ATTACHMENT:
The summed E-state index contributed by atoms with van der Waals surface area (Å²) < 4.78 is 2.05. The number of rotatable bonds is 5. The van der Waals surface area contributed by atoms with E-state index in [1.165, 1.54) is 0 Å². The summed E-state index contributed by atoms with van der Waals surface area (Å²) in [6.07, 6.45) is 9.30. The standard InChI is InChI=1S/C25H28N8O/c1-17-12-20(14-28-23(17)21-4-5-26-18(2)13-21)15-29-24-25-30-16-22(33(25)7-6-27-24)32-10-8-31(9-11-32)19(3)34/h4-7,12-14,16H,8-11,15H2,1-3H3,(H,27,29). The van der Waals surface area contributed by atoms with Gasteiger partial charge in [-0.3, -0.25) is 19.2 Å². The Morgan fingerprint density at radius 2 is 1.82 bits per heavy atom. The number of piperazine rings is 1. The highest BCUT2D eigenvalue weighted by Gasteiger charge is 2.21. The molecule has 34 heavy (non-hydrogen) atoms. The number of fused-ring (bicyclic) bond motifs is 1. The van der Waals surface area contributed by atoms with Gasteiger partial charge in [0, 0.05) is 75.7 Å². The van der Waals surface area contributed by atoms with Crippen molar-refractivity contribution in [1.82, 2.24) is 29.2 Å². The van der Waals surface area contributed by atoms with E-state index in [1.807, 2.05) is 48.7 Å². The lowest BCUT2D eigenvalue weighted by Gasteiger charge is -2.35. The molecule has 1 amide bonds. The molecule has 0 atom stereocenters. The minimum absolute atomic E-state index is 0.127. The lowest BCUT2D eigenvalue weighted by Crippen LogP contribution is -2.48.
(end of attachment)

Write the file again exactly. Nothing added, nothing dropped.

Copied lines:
The summed E-state index contributed by atoms with van der Waals surface area (Å²) < 4.78 is 2.05. The number of rotatable bonds is 5. The van der Waals surface area contributed by atoms with E-state index in [1.165, 1.54) is 0 Å². The summed E-state index contributed by atoms with van der Waals surface area (Å²) in [6.07, 6.45) is 9.30. The standard InChI is InChI=1S/C25H28N8O/c1-17-12-20(14-28-23(17)21-4-5-26-18(2)13-21)15-29-24-25-30-16-22(33(25)7-6-27-24)32-10-8-31(9-11-32)19(3)34/h4-7,12-14,16H,8-11,15H2,1-3H3,(H,27,29). The van der Waals surface area contributed by atoms with Gasteiger partial charge in [-0.3, -0.25) is 19.2 Å². The Morgan fingerprint density at radius 2 is 1.82 bits per heavy atom. The number of piperazine rings is 1. The highest BCUT2D eigenvalue weighted by Gasteiger charge is 2.21. The molecule has 34 heavy (non-hydrogen) atoms. The number of fused-ring (bicyclic) bond motifs is 1. The van der Waals surface area contributed by atoms with Gasteiger partial charge in [0, 0.05) is 75.7 Å². The van der Waals surface area contributed by atoms with Crippen molar-refractivity contribution in [1.82, 2.24) is 29.2 Å². The van der Waals surface area contributed by atoms with E-state index in [1.807, 2.05) is 48.7 Å². The lowest BCUT2D eigenvalue weighted by Gasteiger charge is -2.35. The molecule has 1 amide bonds. The molecule has 0 atom stereocenters. The minimum absolute atomic E-state index is 0.127. The lowest BCUT2D eigenvalue weighted by Crippen LogP contribution is -2.48.